ZYTARUK: My book, my Kilimanjaro

Column writer shares sage platitudes on getting the job done, eventually

So let it be written…

Do you have a book collecting dust on your night table?

I do. It’s called Concluding Unscientific Postscript, and was published by Danish philosopher Soren Kierkegaard in 1846, translated into English in 1941, and the latter version is what I’m reading. Sometimes.

I have the 550-page book dog-earred at page 282. It was on the reading list of a university course I was enrolled in, and considering I got my BA in 1989, I may well be approaching a world record for the longest time it’s taken anyone to read a book. And I’m only a little ways over half-way through. It works out to about 40 days per 380 words read, I think.

Don’t get me wrong — it’s very interesting. It’s just that it’s such dense reading that, once I make it through a page and a half or so, I’m riding the snooze balloon to dreamland.

The idea here is, never give up. Finish what you started.

Sure, I’m entirely blowing things out of proportion by suggesting this, but I consider my encounter with this book to be my own personal Kilimanjaro, a mountain in Tanzania that I will certainly never climb. But I will conquer Concluding Unscientific Postscript one day, and I will use Kilimanjaro as, I think, a fine metaphor for my struggle with finishing this book. Having never been to Kilimanjaro, or Africa for that matter, I might be wrong but it’s my understanding that the ascent to the summit of this world-class mountain doesn’t involve ropes and spikes, but rather an eternal slog uphill.

Here’s a random excerpt: “When the question of truth is raised in an objective manner, reflection is directed objectively to the truth, as an object to which the knower is related. Reflection is not focussed upon the relationship, however, but upon the question of whether it is the truth to which the knower is related. If only the object to which he is related is the truth, the subject is accounted to be in the truth…”

And, wait for it, Boom — snooze balloon. Right? If you’re wanting to catch some quick winks, it’s very effective. Like watching golf on television, televised legislative assembly debates, or darts tournaments. Yawn.

Still, I won’t give up on Kierkegaard. Some might call it being stubborn, but I like to think of it in terms of celebrating my indomitable spirit. Ahem.

Yes, it’s important to never give up. Like Captain Nesmith says in Galaxy Quest, “Never give up — never surrender.” Incidentally, Churchill said something to that effect, too.

And I’ll share another little nugget of wisdom with you: Better late than never.

Also, don’t bite off more than you can chew.

Therefore, once I’ve finished reading Kierkegaard’s book, next in line is Jean-Paul Sartre’s Being and Nothingness. That’s another book I should have read in university, but only had time to skim.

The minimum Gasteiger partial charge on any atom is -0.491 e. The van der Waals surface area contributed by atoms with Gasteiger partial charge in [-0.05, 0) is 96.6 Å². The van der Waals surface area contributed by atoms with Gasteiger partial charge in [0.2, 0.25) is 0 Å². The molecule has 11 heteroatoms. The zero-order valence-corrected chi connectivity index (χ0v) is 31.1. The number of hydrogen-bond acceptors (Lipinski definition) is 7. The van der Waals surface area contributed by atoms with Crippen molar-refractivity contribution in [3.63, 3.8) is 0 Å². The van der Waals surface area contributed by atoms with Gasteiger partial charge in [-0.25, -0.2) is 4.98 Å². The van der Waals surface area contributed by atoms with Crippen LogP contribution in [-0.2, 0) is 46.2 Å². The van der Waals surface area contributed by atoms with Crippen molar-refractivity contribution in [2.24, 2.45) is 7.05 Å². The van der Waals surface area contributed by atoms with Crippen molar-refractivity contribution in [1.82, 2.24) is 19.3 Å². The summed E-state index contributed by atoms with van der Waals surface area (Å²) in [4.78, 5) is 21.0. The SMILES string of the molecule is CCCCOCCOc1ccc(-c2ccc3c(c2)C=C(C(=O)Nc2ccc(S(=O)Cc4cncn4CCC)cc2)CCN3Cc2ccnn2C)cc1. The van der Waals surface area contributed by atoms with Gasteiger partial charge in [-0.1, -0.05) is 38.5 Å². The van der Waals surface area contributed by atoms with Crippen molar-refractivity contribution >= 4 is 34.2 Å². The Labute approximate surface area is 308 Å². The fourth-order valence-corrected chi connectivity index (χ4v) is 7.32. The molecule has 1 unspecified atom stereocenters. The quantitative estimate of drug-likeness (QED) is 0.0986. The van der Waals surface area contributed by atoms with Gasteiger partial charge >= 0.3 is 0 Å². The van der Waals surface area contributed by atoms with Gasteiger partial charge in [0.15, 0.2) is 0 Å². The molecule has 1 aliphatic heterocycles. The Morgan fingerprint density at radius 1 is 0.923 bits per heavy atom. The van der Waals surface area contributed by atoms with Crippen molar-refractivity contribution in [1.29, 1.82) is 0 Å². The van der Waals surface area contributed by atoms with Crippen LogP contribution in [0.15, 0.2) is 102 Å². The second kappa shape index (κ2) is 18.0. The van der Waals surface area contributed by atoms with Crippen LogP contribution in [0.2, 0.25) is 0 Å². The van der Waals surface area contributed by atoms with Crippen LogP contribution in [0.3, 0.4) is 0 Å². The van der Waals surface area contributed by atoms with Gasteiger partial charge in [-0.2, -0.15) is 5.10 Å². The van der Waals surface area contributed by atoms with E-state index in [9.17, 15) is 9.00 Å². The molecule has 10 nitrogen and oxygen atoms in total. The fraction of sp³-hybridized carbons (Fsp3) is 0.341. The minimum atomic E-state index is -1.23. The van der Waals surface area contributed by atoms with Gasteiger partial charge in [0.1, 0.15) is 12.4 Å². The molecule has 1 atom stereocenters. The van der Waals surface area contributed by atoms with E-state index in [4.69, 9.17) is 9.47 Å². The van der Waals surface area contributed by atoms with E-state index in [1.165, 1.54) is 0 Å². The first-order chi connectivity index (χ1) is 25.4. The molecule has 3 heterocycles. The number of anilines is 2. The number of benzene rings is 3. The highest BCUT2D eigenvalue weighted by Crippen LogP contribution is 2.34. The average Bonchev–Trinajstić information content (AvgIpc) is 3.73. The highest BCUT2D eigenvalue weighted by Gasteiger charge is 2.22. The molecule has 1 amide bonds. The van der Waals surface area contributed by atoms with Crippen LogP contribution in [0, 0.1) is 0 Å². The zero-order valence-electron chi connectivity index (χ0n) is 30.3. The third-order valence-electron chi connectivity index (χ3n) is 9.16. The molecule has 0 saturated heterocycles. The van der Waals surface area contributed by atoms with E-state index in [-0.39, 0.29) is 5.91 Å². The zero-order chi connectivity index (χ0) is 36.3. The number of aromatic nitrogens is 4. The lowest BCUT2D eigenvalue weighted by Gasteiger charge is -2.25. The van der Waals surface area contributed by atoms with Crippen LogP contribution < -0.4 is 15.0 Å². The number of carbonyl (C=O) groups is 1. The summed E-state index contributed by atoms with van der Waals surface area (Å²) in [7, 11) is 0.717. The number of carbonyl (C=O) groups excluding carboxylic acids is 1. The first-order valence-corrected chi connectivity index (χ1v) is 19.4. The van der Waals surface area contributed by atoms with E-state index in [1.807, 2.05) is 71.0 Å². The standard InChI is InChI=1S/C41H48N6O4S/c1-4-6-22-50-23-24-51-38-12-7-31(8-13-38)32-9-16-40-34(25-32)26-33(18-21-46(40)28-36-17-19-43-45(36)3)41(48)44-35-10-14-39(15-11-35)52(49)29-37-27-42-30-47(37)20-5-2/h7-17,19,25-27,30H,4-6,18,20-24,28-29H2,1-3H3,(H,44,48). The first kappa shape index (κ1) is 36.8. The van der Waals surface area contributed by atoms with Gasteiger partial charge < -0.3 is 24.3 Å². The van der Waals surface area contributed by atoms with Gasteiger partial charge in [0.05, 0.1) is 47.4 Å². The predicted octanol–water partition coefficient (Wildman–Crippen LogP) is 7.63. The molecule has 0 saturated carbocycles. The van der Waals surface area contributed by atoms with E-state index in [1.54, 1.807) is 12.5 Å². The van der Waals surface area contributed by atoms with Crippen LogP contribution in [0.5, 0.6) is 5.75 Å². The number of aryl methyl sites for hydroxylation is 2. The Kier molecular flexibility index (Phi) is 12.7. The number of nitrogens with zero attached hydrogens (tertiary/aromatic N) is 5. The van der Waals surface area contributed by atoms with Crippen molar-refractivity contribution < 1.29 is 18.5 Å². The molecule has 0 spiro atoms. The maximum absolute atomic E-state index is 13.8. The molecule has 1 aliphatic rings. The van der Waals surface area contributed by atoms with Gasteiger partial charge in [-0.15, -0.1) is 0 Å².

Better late than never, right? And it’s only 798 pages, too. Wish me luck.

So let it be done.

tom.zytaruk@surreynowleader.com

Just Posted

MOST READ: Surrey RCMP are looking for 47-year-old Audra Jager

Reports say she is easily confused and disoriented because of previous head injury.

Hawthorne Park decision could come from Surrey City Council tonight

Failed petition will be presented to municipal politicians

Information flows following White Rock’s water-utility-price agreement

Critics ‘have egg on their face’ following announcement, says mayor

Former Langley roadbuilder faces fraud sentencing

A judge will weigh the fate of Matthew Brooks, who pleaded guilty to a $6 million fraud.

Delta staff to review ice arena refrigeration systems

Safety check comes after an ammonia leak killed three people at Fernie Memorial Arena on Oct. 17

WATCH: Speedskaters race at Langley Sportsplex

The first big local meeting of the season drew 105 skaters.

B.C. NDP convention set for Victoria

Premier, federal leader Jagmeet Singh to add energy

Silver Creek farm search expands north

RCMP were seen collecting evidence three kilometres north of the farm where human remains were found

Surrey francophone group marks 30th anniversary with concert, exhibit

Montreal-based jazz singer Florence K will perform at Surrey City Hall theatre

Development cost charges could triple in parts of Metro Vancouver under new proposal

Utilities commission chair says rates aren’t keeping up with growth

Ferries re-routed due to fluid spill at Nanaimo’s Duke Point

At least one sailing from Tsawwassen to Duke Point was redirected to Departure Bay

‘Angels’ help save life of Langley senior

Wilf Driedger believes he wouldn’t be here today if not for the quick action of two strangers

Chilliwack homeless camp dismantled on Monday

Mostly co-operative group emerged from the woods with possessions and dispersed

Most Read